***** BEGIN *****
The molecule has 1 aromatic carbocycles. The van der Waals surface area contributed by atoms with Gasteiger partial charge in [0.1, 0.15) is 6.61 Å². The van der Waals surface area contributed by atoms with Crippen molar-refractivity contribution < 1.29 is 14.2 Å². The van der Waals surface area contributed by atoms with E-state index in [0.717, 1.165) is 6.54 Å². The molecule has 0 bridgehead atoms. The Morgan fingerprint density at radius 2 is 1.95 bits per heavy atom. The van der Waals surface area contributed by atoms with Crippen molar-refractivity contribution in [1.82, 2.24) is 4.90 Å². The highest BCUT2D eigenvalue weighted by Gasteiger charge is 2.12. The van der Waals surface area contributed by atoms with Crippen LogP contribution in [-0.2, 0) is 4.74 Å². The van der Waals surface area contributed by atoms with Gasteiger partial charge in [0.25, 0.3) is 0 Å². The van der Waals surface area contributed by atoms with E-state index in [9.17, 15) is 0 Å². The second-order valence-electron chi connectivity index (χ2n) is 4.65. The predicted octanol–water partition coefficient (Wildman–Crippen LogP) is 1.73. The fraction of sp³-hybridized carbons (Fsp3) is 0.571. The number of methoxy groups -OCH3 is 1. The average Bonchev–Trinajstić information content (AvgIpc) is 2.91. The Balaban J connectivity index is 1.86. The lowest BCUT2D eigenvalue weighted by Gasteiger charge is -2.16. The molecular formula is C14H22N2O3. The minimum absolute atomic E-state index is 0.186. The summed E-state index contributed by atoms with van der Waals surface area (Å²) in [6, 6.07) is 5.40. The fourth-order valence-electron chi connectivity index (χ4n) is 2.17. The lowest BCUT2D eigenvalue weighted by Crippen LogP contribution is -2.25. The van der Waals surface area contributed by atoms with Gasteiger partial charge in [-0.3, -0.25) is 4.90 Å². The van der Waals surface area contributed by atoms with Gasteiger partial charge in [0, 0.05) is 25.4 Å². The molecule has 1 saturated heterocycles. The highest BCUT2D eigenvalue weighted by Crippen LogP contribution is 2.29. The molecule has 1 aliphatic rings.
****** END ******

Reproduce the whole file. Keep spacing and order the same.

The molecule has 1 aromatic carbocycles. The van der Waals surface area contributed by atoms with Gasteiger partial charge in [0.1, 0.15) is 6.61 Å². The van der Waals surface area contributed by atoms with Crippen molar-refractivity contribution < 1.29 is 14.2 Å². The van der Waals surface area contributed by atoms with E-state index in [0.717, 1.165) is 6.54 Å². The molecule has 0 bridgehead atoms. The Morgan fingerprint density at radius 2 is 1.95 bits per heavy atom. The van der Waals surface area contributed by atoms with Crippen molar-refractivity contribution in [1.82, 2.24) is 4.90 Å². The highest BCUT2D eigenvalue weighted by Gasteiger charge is 2.12. The van der Waals surface area contributed by atoms with Crippen LogP contribution in [-0.2, 0) is 4.74 Å². The van der Waals surface area contributed by atoms with Gasteiger partial charge in [0.25, 0.3) is 0 Å². The van der Waals surface area contributed by atoms with E-state index in [9.17, 15) is 0 Å². The second-order valence-electron chi connectivity index (χ2n) is 4.65. The predicted octanol–water partition coefficient (Wildman–Crippen LogP) is 1.73. The fraction of sp³-hybridized carbons (Fsp3) is 0.571. The number of methoxy groups -OCH3 is 1. The average Bonchev–Trinajstić information content (AvgIpc) is 2.91. The Balaban J connectivity index is 1.86. The lowest BCUT2D eigenvalue weighted by Gasteiger charge is -2.16. The molecular formula is C14H22N2O3. The minimum absolute atomic E-state index is 0.186. The summed E-state index contributed by atoms with van der Waals surface area (Å²) in [6, 6.07) is 5.40. The fourth-order valence-electron chi connectivity index (χ4n) is 2.17. The lowest BCUT2D eigenvalue weighted by Crippen LogP contribution is -2.25. The van der Waals surface area contributed by atoms with Gasteiger partial charge in [-0.3, -0.25) is 4.90 Å². The van der Waals surface area contributed by atoms with Gasteiger partial charge in [0, 0.05) is 25.4 Å². The molecule has 1 saturated heterocycles. The highest BCUT2D eigenvalue weighted by Crippen LogP contribution is 2.29. The molecule has 1 aliphatic rings.